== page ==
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    Re: With Popcorn, DVD's and TiVo, Moviegoers Are Staying Home

    Quote Originally Posted by RFS62
    I've got a pretty nice home theater setup. We watch a lot of movies at home. But there are still movies that are far better seen on a good screen. I like going to the movies, but Mrs. '62 far prefers staying home and watching DVD's.
    I agree. A few movies are epics which simply must be seen on the big screen of a theater. Unfortunately, those films are rare.
    "Hey...Dad. Wanna Have A Catch?" Kevin Costner in "Field Of Dreams."

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    Dunnilicious creek14's Avatar
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    Re: With Popcorn, DVD's and TiVo, Moviegoers Are Staying Home

    When I first glanced at the title of this thread, I saw "With Porn, DVD's and TiVo..."
    Will trade this space for a #1 starter.

  8. #8
    Mod Law zombie-a-go-go's Avatar
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    Re: With Popcorn, DVD's and TiVo, Moviegoers Are Staying Home

    There's no substitute for the theater when it comes to horror films, IMO.

    Otherwise... yeah, I'll just stay home and wait for the DVD. I probably won't even go see Star Wars.
    "It's easier to give up. I'm not a very vocal player. I lead by example. I take the attitude that I've got to go out and do it. Because of who I am, I've got to give everything I've got to come back."
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    The Mad Monk Jaycint's Avatar
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    Re: With Popcorn, DVD's and TiVo, Moviegoers Are Staying Home

    I'm really indifferent to going to the theatre or watching at home. The main reason I would go to the theatre would be in the event that it was a movie I was really anxious to see and I just didn't want to wait for it to come out on dvd (plus I love the movie popcorn ).

  10. #10
    RZ Chamber of Commerce Unassisted's Avatar
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    Re: With Popcorn, DVD's and TiVo, Moviegoers Are Staying Home

    Nothing beats a cheap weekday matinee in a nearly-empty theatre. If my only option is to go at times when the theatre isn't nearly-empty, then I'll wait for the DVD or grab it with the DVR in a couple of years.
    /r/reds

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    Re: With Popcorn, DVD's and TiVo, Moviegoers Are Staying Home

    I remember hearing on the news that some places were going to start using a cell phone scrambler so people could not use their phones while watching a movie?

    Anyone else ever hear that?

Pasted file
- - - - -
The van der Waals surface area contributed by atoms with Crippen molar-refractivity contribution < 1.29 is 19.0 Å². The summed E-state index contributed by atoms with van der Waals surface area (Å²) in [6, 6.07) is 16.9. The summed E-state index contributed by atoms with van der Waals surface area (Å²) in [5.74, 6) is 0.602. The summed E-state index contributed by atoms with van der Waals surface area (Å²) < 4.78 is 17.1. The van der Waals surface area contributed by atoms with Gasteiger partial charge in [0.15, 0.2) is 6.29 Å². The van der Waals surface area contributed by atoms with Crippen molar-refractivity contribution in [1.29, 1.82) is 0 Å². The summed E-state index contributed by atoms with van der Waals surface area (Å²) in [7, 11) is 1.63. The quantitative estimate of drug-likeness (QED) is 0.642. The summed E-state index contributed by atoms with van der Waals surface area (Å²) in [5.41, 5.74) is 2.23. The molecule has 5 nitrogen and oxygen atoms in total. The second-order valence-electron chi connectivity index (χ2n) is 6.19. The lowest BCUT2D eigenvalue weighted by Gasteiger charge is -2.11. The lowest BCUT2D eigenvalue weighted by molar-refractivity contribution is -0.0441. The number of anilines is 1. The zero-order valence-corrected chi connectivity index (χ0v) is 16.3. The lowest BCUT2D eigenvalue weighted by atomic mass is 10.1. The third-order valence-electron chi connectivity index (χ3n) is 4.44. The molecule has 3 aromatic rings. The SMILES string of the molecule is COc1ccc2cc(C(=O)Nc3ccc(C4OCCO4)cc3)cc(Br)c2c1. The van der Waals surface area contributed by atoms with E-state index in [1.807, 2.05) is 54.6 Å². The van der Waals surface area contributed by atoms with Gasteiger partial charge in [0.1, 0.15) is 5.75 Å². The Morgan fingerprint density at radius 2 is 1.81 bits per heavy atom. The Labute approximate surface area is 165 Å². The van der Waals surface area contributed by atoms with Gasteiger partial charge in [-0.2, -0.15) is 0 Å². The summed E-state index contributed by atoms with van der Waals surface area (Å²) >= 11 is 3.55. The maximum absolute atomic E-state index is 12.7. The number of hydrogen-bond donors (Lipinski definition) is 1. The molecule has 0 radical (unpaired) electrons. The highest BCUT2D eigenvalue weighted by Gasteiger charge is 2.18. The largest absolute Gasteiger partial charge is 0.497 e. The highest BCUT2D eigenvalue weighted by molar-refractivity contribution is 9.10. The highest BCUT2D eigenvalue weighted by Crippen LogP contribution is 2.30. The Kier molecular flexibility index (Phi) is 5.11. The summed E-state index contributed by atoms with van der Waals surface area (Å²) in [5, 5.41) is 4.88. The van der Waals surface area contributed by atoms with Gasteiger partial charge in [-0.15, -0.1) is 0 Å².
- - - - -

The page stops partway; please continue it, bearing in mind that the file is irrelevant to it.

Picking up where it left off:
12. #12
    RZ Chamber of Commerce Unassisted's Avatar
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    Re: With Popcorn, DVD's and TiVo, Moviegoers Are Staying Home

    Quote Originally Posted by TeamDunn
    I remember hearing on the news that some places were going to start using a cell phone scrambler so people could not use their phones while watching a movie?

    Anyone else ever hear that?
    The $10,000+ fine that the FCC levies for devices that jam wireless phone signals will probably prevent that from happening. Nothing to stop companies from building theatres with wire mesh in the walls to prevent wireless phone signals from going in and out, though.
    /r/reds

  13. #13
    Pragmatic Fan
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    Re: With Popcorn, DVD's and TiVo, Moviegoers Are Staying Home

    The only time I go to a theater any more is for indie flicks. The Esquire and the Mariemont are both great theaters, resources that Cincinnati movie fans should be proud of. I am an Ohio State student and it's been hard to find something comparable in Columbus, so whenever I'm home in Cincy, I try to take in a film or two at the Esquire. The movies they show at the arthouses are hard to find in video stores, so that's how I justify the expenditure.

    The last mainstream movie I saw in a theater was "Vanity Fair" at the Westchester Rave last summer. Why should I pay $8 to see a movie? I can rent it for free at the library or for a couple bucks at Blockbluster. What is the point?

    If theaters lowered prices to say, $5, I would have no problem going. But an $8 ticket is simply absurd.
    OPS is all that matters.

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    A Little to the Left Redsfaithful's Avatar
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    Re: With Popcorn, DVD's and TiVo, Moviegoers Are Staying Home

    I am an Ohio State student and it's been hard to find something comparable in Columbus
    http://www.drexel.net/
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  15. #15
    Pragmatic Fan
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    Re: With Popcorn, DVD's and TiVo, Moviegoers Are Staying Home

    Quote Originally Posted by Redsfaithful
    Yeah, heard of it, but don't know where it is.

    I will check it out, though.
    OPS is all that matters.

    Batting average is the bane of my existence.